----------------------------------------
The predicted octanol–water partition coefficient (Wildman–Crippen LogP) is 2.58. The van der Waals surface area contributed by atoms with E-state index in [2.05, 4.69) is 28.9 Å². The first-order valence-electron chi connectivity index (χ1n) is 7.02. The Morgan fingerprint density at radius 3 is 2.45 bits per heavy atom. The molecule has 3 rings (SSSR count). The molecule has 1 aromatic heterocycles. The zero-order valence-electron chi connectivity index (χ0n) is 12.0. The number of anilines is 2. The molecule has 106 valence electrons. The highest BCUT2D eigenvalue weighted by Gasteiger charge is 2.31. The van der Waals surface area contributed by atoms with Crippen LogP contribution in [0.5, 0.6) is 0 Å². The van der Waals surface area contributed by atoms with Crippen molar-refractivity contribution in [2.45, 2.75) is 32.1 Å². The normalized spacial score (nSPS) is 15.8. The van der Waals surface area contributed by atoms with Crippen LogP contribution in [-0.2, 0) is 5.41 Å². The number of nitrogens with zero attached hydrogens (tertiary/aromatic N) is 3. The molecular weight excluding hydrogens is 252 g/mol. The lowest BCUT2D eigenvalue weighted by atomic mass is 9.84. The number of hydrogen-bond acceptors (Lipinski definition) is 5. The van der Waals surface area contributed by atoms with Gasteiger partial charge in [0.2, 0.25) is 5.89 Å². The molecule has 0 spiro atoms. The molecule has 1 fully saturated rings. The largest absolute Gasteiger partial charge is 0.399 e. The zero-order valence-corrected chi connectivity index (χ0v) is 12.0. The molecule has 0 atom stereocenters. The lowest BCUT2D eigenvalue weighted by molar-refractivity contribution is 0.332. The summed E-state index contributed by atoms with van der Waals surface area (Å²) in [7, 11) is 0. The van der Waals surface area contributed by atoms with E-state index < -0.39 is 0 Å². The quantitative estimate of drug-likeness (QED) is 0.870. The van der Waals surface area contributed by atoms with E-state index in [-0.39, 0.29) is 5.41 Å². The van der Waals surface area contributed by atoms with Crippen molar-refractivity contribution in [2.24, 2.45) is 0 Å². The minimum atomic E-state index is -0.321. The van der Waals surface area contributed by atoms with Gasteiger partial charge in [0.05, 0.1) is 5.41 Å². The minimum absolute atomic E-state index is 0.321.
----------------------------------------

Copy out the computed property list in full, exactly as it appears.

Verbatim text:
The predicted octanol–water partition coefficient (Wildman–Crippen LogP) is 2.58. The van der Waals surface area contributed by atoms with E-state index in [2.05, 4.69) is 28.9 Å². The first-order valence-electron chi connectivity index (χ1n) is 7.02. The Morgan fingerprint density at radius 3 is 2.45 bits per heavy atom. The molecule has 3 rings (SSSR count). The molecule has 1 aromatic heterocycles. The zero-order valence-electron chi connectivity index (χ0n) is 12.0. The number of anilines is 2. The molecule has 106 valence electrons. The highest BCUT2D eigenvalue weighted by Gasteiger charge is 2.31. The van der Waals surface area contributed by atoms with Crippen LogP contribution in [0.5, 0.6) is 0 Å². The van der Waals surface area contributed by atoms with Crippen molar-refractivity contribution in [2.45, 2.75) is 32.1 Å². The normalized spacial score (nSPS) is 15.8. The van der Waals surface area contributed by atoms with Crippen LogP contribution in [-0.2, 0) is 5.41 Å². The number of nitrogens with zero attached hydrogens (tertiary/aromatic N) is 3. The molecular weight excluding hydrogens is 252 g/mol. The lowest BCUT2D eigenvalue weighted by atomic mass is 9.84. The number of hydrogen-bond acceptors (Lipinski definition) is 5. The van der Waals surface area contributed by atoms with Gasteiger partial charge in [0.2, 0.25) is 5.89 Å². The molecule has 0 spiro atoms. The molecule has 1 fully saturated rings. The largest absolute Gasteiger partial charge is 0.399 e. The zero-order valence-corrected chi connectivity index (χ0v) is 12.0. The molecule has 0 atom stereocenters. The lowest BCUT2D eigenvalue weighted by molar-refractivity contribution is 0.332. The summed E-state index contributed by atoms with van der Waals surface area (Å²) in [7, 11) is 0. The van der Waals surface area contributed by atoms with E-state index < -0.39 is 0 Å². The quantitative estimate of drug-likeness (QED) is 0.870. The van der Waals surface area contributed by atoms with E-state index in [-0.39, 0.29) is 5.41 Å². The van der Waals surface area contributed by atoms with Crippen molar-refractivity contribution in [2.24, 2.45) is 0 Å². The minimum atomic E-state index is -0.321. The van der Waals surface area contributed by atoms with Gasteiger partial charge in [0.05, 0.1) is 5.41 Å². The minimum absolute atomic E-state index is 0.321.